Duchess of Cambridge’s charity helps pupils settle back into school

Pupils at Dashwood and Harriers are benefitting from a system of measures, designed to boost their happiness, which have been endorsed by the Duchess of Cambridge.

The two primaries are part of the Aspirations Academies Trust and are also partner schools of mental health charity Place2Be, which has the Duchess of Cambridge as its patron.

A working party was set up between Place2Be, Dashwood and Harriers prior to lockdown, with the charity helping the schools by highlighting strategies and methods proven to help children feel calm in classrooms.

A practice known as Zones of Regulation, designed to encourage children to self-regulate their emotions, was introduced. This helps youngsters categorise the different ways in which they feel and their states of alertness into four concrete coloured zones.

Following the return to school post-lockdown, staff at Dashwood and Harriers have built on this foundation set.

Amy Rogers, principal at Dashwood, said: ‘’The children have now been taught how to calm themselves down if they’re feeling emotional.

‘’This term we’ve upped the wellbeing sessions in place and provided more opportunities for the children to talk about their emotions and we’ve upped the level of 1-to-1 support to give them more help and understanding post-lockdown.

‘’The students have also been given a mental wellbeing book this term, which they use as a jotter to refer to when discussing their feelings.’’

Place2Be is a charity with 25 years of experience working with pupils, families and staff in UK schools. Since her patronage began in 2013, Kate has helped to shine a spotlight on the organisation’s vital work across the country.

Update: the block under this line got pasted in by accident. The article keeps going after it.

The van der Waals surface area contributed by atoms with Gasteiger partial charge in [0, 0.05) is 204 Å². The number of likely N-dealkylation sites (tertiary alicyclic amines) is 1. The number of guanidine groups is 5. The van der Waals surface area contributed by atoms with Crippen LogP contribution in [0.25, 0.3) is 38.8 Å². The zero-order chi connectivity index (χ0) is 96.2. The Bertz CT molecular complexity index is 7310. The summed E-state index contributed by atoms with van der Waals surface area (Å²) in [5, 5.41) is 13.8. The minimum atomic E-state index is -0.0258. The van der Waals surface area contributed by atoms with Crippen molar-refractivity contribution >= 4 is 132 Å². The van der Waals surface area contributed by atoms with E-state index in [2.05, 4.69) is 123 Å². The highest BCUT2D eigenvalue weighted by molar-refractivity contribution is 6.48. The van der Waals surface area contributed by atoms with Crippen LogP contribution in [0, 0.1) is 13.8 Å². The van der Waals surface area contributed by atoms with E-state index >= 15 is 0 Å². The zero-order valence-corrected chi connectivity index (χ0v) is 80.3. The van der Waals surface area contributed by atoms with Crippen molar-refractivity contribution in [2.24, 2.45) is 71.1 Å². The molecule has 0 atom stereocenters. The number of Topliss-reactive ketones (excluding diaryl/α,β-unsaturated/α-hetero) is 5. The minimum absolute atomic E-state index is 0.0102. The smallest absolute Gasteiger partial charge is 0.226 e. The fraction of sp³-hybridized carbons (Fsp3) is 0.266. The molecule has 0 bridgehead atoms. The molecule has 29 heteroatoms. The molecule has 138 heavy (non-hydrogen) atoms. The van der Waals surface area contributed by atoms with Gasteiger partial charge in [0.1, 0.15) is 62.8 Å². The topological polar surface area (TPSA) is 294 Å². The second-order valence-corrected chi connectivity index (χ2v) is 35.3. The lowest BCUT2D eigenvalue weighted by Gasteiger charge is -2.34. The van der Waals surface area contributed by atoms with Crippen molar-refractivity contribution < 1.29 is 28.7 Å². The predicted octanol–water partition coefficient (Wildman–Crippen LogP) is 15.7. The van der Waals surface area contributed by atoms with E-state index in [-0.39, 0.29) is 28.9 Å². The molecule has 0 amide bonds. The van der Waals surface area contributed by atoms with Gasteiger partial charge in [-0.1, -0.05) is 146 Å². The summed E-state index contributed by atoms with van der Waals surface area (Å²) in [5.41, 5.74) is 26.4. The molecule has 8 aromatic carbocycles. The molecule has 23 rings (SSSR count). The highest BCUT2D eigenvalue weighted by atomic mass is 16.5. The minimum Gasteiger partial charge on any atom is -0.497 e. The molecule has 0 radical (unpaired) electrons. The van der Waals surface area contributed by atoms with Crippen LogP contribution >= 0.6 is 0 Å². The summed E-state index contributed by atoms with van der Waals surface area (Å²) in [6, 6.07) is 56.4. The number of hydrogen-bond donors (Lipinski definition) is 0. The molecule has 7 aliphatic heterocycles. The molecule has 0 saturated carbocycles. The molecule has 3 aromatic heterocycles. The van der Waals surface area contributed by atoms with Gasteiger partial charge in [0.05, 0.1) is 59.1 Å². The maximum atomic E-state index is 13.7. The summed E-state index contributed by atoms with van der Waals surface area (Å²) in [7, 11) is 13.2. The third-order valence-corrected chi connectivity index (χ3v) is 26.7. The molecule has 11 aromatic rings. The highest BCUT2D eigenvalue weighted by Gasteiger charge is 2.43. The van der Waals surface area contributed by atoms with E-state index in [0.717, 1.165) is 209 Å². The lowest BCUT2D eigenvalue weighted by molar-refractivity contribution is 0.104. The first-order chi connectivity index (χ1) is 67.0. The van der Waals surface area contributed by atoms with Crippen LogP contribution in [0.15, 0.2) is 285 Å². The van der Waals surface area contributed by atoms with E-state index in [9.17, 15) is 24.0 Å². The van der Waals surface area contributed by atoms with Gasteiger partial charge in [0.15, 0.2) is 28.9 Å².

Annelise Gooch, assistant headteacher at Dashwood, is responsible for overseeing behaviour and wellbeing strategies at the school.


Dashwood-Place2BIn addition to the practices outlined by Place2Be, pupils are also using the forest school allocated at the back of the academy to boost mental health through physical and outdoor activities.

Miss Gooch said: ‘’It’s important to be mindful that young children cannot sit for too long so we take them out for a Daily Mile [walk]. We also use play as an opportunity for them to talk about their feelings for example when they’re playing with lego or a toy.’’

At Harriers Academy, Jo Agate, deputy principal, said pupils are happy to be back at school and the start of the term has also been spent making sure the students feel secure and nurtured.

She said: ‘’We’ve made sure that they’ve had plenty of time to talk and engaged them in ‘low stake’ activities to help them settle back in to school life.’’

Place2Be was founded in 1994 and has grown from supporting a handful of inner London schools, to working with more than 600 schools nationwide.
It was set up by Dame Benny Refson DBE to provide emotional support to children at an early age. She was inspired by a Family Service Unit (FSU) project in Southwark called ‘The Place to Be’ which had placed a counsellor in a primary school.

Place2Be is a founding partner of Heads Together, the mental health initiative spearheaded by The Royal Foundation of The Duke and Duchess of Cambridge.

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